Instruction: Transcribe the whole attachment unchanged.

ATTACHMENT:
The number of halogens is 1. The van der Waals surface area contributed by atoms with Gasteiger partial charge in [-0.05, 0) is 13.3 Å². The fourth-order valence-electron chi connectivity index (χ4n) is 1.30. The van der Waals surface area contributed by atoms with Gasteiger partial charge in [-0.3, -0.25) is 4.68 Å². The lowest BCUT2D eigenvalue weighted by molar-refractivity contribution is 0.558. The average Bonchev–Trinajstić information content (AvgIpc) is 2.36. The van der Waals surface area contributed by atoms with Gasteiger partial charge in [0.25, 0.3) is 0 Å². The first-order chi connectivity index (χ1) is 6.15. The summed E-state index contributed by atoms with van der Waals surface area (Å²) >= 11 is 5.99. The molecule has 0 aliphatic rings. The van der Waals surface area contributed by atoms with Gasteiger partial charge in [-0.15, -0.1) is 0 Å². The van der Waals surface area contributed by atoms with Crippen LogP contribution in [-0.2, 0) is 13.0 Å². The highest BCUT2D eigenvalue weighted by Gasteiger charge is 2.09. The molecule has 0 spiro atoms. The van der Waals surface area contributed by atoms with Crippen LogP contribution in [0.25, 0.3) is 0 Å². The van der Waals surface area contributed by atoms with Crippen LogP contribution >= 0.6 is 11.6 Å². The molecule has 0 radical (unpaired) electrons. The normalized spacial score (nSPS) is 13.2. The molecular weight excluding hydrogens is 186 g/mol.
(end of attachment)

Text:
The number of halogens is 1. The van der Waals surface area contributed by atoms with Gasteiger partial charge in [-0.05, 0) is 13.3 Å². The fourth-order valence-electron chi connectivity index (χ4n) is 1.30. The van der Waals surface area contributed by atoms with Gasteiger partial charge in [-0.3, -0.25) is 4.68 Å². The lowest BCUT2D eigenvalue weighted by molar-refractivity contribution is 0.558. The average Bonchev–Trinajstić information content (AvgIpc) is 2.36. The van der Waals surface area contributed by atoms with Gasteiger partial charge in [0.25, 0.3) is 0 Å². The first-order chi connectivity index (χ1) is 6.15. The summed E-state index contributed by atoms with van der Waals surface area (Å²) >= 11 is 5.99. The molecule has 0 aliphatic rings. The van der Waals surface area contributed by atoms with Gasteiger partial charge in [-0.15, -0.1) is 0 Å². The van der Waals surface area contributed by atoms with Crippen LogP contribution in [-0.2, 0) is 13.0 Å². The highest BCUT2D eigenvalue weighted by Gasteiger charge is 2.09. The molecule has 0 spiro atoms. The van der Waals surface area contributed by atoms with Crippen LogP contribution in [0.25, 0.3) is 0 Å². The van der Waals surface area contributed by atoms with Crippen LogP contribution >= 0.6 is 11.6 Å². The molecule has 0 radical (unpaired) electrons. The normalized spacial score (nSPS) is 13.2. The molecular weight excluding hydrogens is 186 g/mol.